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New Medicare fee schedule underestimates infectious disease workforce

November 16, 2022

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The 2023 Medicare physician fee schedule fails to reflect the important role infectious disease physicians play in protecting public health and is a “serious setback” for the ID workforce, said the Infectious Diseases Society of America.

In a statement, the president of the IDSA and Infectious Disease News Member of the editorial board Carlos del Rio, MD, FIDSAsaid the rule “continues the long-standing practice of seriously undervaluing the contributions of infectious disease physicians” at a time when having enough physicians in ID is a key public health priority.

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“Infectious disease outbreaks are emergencies that put public health and patient safety at risk,” del Rio said. “The American population has seen this up close for almost 3 years, in a way not seen in decades. One of the clear lessons from the pandemic is that America needs more infectious disease physicians to adequately meet the needs of the country.

Earlier this month, the AMA called the new fee schedule ‘damaging’ due to a ‘widespread 4.5% reduction in payment rates’, which includes an 8.5% cut payments for doctors. Part of the reduction includes a previous 3% reduction avoided by Congress last year that will expire in December.

WADA President Jack resneck Jr., MDsaid in a Nov. 1 statement that “it was immediately apparent that Medicare physician payment rates in 2023 not only failed to account for practice cost inflation and COVID-related challenges to practicing sustainability , but also included generalized damage reduction.”

Along with the multitude of clinicians and nurses working directly with patients, the mitigation strategies – from reviewing masking policies to temporary walls and other methods of preventing the spread of SARS-CoV-2 – have been developed. by infectious disease specialists, who have continued to care for patients during the pandemic.

The concern, according to the former outgoing president of the IDSA Daniel P McQuillen, MDdoes not have enough infectious disease clinicians due to salary cuts and hospital funding decisions at a time when the country needs a strong ID workforce.

“It’s no secret that hospitals and medical systems in the United States are driven by the complexity of the surgery they can perform because the payments are so large,” McQuillen said. “And when you look at what it brings to the budget versus what I bring to the budget, the focus goes there. But if you don’t have people doing what I do…then very soon, the collapse will occur for different reasons.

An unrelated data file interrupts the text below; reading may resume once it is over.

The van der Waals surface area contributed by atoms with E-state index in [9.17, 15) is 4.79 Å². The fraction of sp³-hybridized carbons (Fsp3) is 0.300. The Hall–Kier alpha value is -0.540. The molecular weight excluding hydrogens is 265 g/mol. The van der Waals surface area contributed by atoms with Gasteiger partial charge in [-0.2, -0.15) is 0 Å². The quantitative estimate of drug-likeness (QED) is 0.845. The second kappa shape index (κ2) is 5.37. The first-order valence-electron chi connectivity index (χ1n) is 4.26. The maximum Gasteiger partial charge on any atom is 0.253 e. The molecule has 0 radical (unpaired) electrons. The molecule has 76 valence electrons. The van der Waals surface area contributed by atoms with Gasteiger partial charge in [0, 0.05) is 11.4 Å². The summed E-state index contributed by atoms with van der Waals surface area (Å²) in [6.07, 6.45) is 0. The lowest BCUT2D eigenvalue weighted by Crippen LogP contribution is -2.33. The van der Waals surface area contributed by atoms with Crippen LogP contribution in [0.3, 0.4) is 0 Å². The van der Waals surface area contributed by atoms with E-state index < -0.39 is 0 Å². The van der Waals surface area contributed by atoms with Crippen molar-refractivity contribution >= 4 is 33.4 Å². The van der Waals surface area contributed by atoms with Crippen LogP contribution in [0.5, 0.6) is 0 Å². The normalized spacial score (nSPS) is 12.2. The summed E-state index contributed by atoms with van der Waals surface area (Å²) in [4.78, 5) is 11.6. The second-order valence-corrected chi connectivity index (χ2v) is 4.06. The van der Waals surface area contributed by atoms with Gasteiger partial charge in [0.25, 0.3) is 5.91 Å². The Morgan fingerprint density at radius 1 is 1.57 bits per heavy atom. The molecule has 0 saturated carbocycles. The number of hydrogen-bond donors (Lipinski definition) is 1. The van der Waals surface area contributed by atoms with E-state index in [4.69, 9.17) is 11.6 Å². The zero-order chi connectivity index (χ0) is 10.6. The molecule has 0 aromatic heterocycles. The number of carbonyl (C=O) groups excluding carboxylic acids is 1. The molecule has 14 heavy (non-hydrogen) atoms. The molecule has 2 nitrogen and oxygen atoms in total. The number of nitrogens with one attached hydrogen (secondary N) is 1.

In general, Medicare’s fee payment schedule pays higher reimbursements for specialties that use resources — and the schedule is largely built around resource-based care — according to McQuillen. “Those of us who practice in specialties that don’t have that extra resource that gets paid get paid a lot less,” he said.

In addition to COVID-19, which McQuillen says has essentially added “another full-time job” to the workforce, ID doctors have been busy battling RSV and influenza, as well as recent outbreaks of poliomyelitis and monkeypox.

“Infectious disease physicians improve patient outcomes and reduce health care costs for people with serious infections,” del Rio said. “They protect patients and the general population by preventing, diagnosing and treating infectious diseases.”

Both del Rio and McQuillen said Medicare’s “complicated payment system” devalues ​​doctors who do cognitive work like devising strategies to prevent hospital outbreaks and limit infections.

Additionally, del Rio said about 80% of counties in the United States do not have a single infectious disease physician. Increased reimbursement is key to building a more robust ID workforce, he said, because the cognitive work they do, beyond treating individual patients, helps protect “the population as a whole by preventing, diagnosing and treating infectious diseases”.

Previous data has shown that fewer young doctors are applying for ID training, and experts have said the pay disparity between ID specialists and other specialties is one of the reasons.

Some expected that the “Fauci effect” — a surge of interest during the COVID-19 pandemic in pursuing a career in medicine — might attract more people to the historically underserved specialty of ID.

“Over the past two years, everyone in medicine has spent a lot of time trying to fend off COVID and get it under control. In a lot of these situations, the people doing what I do have had to figure that out,” McQuillen said. “I realize that CMS is in a difficult position to balance all these competing interests, but at the same time I work for a specialty that has helped save lives in recent years and thanks to this I earn less money .”

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